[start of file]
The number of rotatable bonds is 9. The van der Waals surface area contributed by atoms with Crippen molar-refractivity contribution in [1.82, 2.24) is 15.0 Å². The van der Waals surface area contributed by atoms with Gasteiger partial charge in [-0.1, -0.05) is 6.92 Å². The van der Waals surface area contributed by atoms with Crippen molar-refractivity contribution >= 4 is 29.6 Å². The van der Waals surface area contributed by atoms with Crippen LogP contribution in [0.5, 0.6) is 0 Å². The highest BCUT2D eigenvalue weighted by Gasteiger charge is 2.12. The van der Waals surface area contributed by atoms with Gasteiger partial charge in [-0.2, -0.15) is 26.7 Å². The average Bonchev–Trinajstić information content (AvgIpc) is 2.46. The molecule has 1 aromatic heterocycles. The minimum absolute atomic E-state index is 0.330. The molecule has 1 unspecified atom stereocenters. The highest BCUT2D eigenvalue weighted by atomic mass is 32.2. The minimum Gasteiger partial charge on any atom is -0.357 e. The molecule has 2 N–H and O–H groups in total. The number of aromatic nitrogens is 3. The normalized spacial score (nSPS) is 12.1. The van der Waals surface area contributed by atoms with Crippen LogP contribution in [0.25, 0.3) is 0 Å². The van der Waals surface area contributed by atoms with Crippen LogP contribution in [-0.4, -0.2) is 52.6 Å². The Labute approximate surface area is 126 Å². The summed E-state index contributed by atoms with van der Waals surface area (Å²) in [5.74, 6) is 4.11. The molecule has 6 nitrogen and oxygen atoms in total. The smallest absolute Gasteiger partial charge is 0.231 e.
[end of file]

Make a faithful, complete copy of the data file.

The number of rotatable bonds is 9. The van der Waals surface area contributed by atoms with Crippen molar-refractivity contribution in [1.82, 2.24) is 15.0 Å². The van der Waals surface area contributed by atoms with Gasteiger partial charge in [-0.1, -0.05) is 6.92 Å². The van der Waals surface area contributed by atoms with Crippen molar-refractivity contribution >= 4 is 29.6 Å². The van der Waals surface area contributed by atoms with Crippen LogP contribution in [0.5, 0.6) is 0 Å². The highest BCUT2D eigenvalue weighted by Gasteiger charge is 2.12. The van der Waals surface area contributed by atoms with Gasteiger partial charge in [-0.2, -0.15) is 26.7 Å². The average Bonchev–Trinajstić information content (AvgIpc) is 2.46. The molecule has 1 aromatic heterocycles. The minimum absolute atomic E-state index is 0.330. The molecule has 1 unspecified atom stereocenters. The highest BCUT2D eigenvalue weighted by atomic mass is 32.2. The minimum Gasteiger partial charge on any atom is -0.357 e. The molecule has 2 N–H and O–H groups in total. The number of aromatic nitrogens is 3. The normalized spacial score (nSPS) is 12.1. The van der Waals surface area contributed by atoms with Crippen LogP contribution in [0.25, 0.3) is 0 Å². The van der Waals surface area contributed by atoms with Crippen LogP contribution in [-0.4, -0.2) is 52.6 Å². The Labute approximate surface area is 126 Å². The summed E-state index contributed by atoms with van der Waals surface area (Å²) in [5.74, 6) is 4.11. The molecule has 6 nitrogen and oxygen atoms in total. The smallest absolute Gasteiger partial charge is 0.231 e.